This proposal seeks continued support for the Yale research training program in Diabetes Mellitus and Disorders of Metabolism. This program serves as the core support for postdoctoral research training in diabetes and endocrinology at the Yale School of Medicine. The application requests an additional training slot per year for a total of 6 annual stipends. The request is based on our track record of attracting a strong applicant pool, the high level of research productivity of our training faculty, the expanded size of the training faculty offering opportunities for diabetes and metabolic disease research, and the continuing shortage of physician-scientists in both adult and pediatric diabetes and endocrinology. A major goal of the program is to develop physician-scientists who possess the requisite laboratory skills to pursue research careers in an academic setting. Physician trainees entering the program will have an M.D. or M.D./PhD degrees and at least 2-3 years of clinical training in medicine or pediatrics. PhD scientists are also recruited to the program since we believe that their participation is critical to the training environment. Emphasis in the selection of trainees is given to those applicants demonstrating aptitude and commitment to a research career. The duration of the training period is three years to ensure an in-depth training experience. The cornerstone of the curriculum involves the participation of the trainee in a specific laboratory project under the supervision of a designated preceptor. Each trainee is also guided by a progress committee composed of 3 other members of the training faculty. The research projects offered span the gamut from clinical to basic research in 3 primary areas of emphasis: 1) type 1 diabetes, 2) type 2 diabetes, and 3) bone and mineral metabolism. Within these areas, trainees have the opportunity to work with mentors in several different basic science departments as well as those in medicine and pediatrics. Close interaction among preceptors within each programmatic area and within 6 multidisciplinary and interdepartmental research centers administered within the Endocrine Section further enrich the training experience. Instruction is also provided through organized lectures, research seminars and journal clubs. Obesity, diabetes and osteoporosis represent a spectrum of metabolic disease that causes a great deal of suffering and death. Academic endocrine researchers are needed to better understand these disorders and to translate research findings into new therapies. Our training program is dedicated to providing young physicians and scientists with the training necessary to tackle these important health problems.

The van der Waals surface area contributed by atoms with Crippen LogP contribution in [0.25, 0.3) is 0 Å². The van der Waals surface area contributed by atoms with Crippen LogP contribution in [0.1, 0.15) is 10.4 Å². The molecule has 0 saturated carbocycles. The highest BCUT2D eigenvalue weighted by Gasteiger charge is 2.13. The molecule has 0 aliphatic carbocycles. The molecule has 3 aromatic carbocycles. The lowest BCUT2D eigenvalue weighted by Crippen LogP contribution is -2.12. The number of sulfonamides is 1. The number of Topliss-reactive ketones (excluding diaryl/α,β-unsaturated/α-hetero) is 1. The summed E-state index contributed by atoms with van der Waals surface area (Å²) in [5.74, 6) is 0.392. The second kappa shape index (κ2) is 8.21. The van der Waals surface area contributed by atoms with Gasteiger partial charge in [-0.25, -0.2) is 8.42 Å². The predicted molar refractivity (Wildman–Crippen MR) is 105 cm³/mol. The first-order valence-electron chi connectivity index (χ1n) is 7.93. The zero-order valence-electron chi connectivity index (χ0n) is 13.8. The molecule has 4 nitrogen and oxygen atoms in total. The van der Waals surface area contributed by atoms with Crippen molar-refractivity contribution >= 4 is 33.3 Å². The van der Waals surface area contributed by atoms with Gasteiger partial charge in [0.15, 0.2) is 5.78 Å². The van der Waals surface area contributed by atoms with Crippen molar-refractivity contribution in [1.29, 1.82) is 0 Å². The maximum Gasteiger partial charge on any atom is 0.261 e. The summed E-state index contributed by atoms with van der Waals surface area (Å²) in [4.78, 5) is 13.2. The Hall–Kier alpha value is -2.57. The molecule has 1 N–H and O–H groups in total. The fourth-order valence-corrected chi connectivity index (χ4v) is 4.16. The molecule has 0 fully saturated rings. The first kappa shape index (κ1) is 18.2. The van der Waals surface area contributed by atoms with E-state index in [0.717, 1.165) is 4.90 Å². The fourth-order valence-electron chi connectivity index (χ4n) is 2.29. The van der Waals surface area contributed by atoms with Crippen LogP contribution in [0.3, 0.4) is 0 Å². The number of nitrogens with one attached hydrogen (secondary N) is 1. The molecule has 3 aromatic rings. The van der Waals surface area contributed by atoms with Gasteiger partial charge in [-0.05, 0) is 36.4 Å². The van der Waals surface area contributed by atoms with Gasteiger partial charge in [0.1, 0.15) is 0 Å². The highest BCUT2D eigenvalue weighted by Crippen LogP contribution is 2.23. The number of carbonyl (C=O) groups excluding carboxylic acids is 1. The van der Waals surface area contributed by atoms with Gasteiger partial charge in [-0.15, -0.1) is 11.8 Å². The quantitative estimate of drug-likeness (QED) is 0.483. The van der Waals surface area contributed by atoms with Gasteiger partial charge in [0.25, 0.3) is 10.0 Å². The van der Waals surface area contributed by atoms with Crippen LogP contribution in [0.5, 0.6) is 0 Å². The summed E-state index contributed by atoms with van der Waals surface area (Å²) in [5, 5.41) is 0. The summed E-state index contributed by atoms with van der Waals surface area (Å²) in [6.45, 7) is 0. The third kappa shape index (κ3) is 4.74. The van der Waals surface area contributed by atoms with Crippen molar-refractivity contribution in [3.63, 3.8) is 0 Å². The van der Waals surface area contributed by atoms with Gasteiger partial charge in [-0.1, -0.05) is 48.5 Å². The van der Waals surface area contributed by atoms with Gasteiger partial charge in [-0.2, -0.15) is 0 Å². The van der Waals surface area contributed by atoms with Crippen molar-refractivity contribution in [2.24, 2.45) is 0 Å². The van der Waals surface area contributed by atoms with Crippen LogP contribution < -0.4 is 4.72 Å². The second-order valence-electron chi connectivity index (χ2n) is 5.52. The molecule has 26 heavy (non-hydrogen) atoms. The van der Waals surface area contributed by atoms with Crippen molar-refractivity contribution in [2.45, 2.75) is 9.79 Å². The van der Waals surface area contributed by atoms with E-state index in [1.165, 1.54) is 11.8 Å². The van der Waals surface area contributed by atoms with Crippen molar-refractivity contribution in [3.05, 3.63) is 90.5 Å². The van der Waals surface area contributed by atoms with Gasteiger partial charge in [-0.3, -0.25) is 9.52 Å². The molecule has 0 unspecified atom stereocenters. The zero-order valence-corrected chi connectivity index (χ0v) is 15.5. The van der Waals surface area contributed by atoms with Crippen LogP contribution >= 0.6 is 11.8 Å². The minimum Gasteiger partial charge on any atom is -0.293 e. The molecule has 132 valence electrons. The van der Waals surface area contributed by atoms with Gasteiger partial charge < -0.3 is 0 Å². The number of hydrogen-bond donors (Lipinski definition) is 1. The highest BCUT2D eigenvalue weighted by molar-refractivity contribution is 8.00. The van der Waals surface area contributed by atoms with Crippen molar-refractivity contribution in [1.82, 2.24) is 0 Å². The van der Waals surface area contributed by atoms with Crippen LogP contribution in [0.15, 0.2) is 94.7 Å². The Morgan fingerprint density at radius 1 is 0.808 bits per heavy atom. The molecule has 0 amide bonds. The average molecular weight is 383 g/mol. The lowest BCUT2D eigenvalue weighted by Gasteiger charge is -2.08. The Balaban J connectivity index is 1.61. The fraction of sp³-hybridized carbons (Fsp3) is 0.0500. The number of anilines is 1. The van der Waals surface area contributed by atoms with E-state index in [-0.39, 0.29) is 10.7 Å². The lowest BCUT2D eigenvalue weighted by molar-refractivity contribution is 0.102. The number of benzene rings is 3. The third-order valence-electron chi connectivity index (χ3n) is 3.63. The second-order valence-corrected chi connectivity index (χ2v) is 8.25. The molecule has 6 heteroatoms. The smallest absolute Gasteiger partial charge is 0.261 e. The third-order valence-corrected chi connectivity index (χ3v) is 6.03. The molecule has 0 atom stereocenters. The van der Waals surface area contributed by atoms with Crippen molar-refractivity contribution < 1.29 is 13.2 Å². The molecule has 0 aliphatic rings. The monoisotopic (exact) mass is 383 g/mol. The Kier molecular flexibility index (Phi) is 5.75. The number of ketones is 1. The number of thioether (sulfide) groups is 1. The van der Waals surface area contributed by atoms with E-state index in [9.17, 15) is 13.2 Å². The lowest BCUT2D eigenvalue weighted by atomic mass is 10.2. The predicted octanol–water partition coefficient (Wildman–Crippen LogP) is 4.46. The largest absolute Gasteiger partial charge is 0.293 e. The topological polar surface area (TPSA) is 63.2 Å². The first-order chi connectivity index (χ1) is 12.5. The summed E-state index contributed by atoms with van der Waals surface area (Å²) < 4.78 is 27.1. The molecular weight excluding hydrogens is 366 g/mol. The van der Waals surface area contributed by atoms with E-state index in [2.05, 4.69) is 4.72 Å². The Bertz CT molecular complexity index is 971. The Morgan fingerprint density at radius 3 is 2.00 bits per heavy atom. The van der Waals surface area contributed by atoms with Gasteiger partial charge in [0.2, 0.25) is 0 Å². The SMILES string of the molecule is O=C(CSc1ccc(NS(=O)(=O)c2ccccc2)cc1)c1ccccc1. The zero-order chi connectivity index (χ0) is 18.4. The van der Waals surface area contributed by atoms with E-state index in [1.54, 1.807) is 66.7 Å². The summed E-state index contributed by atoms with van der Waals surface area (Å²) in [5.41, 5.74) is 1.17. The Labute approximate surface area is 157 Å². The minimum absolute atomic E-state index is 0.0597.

National Institute of Health (NIH)
National Institute of Diabetes and Digestive and Kidney Diseases (NIDDK)
Institutional National Research Service Award (T32)
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Study Section
Diabetes, Endocrinology and Metabolic Diseases B Subcommittee (DDK)
Program Officer
Castle, Arthur
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Yale University
Internal Medicine/Medicine
Schools of Medicine
New Haven
United States
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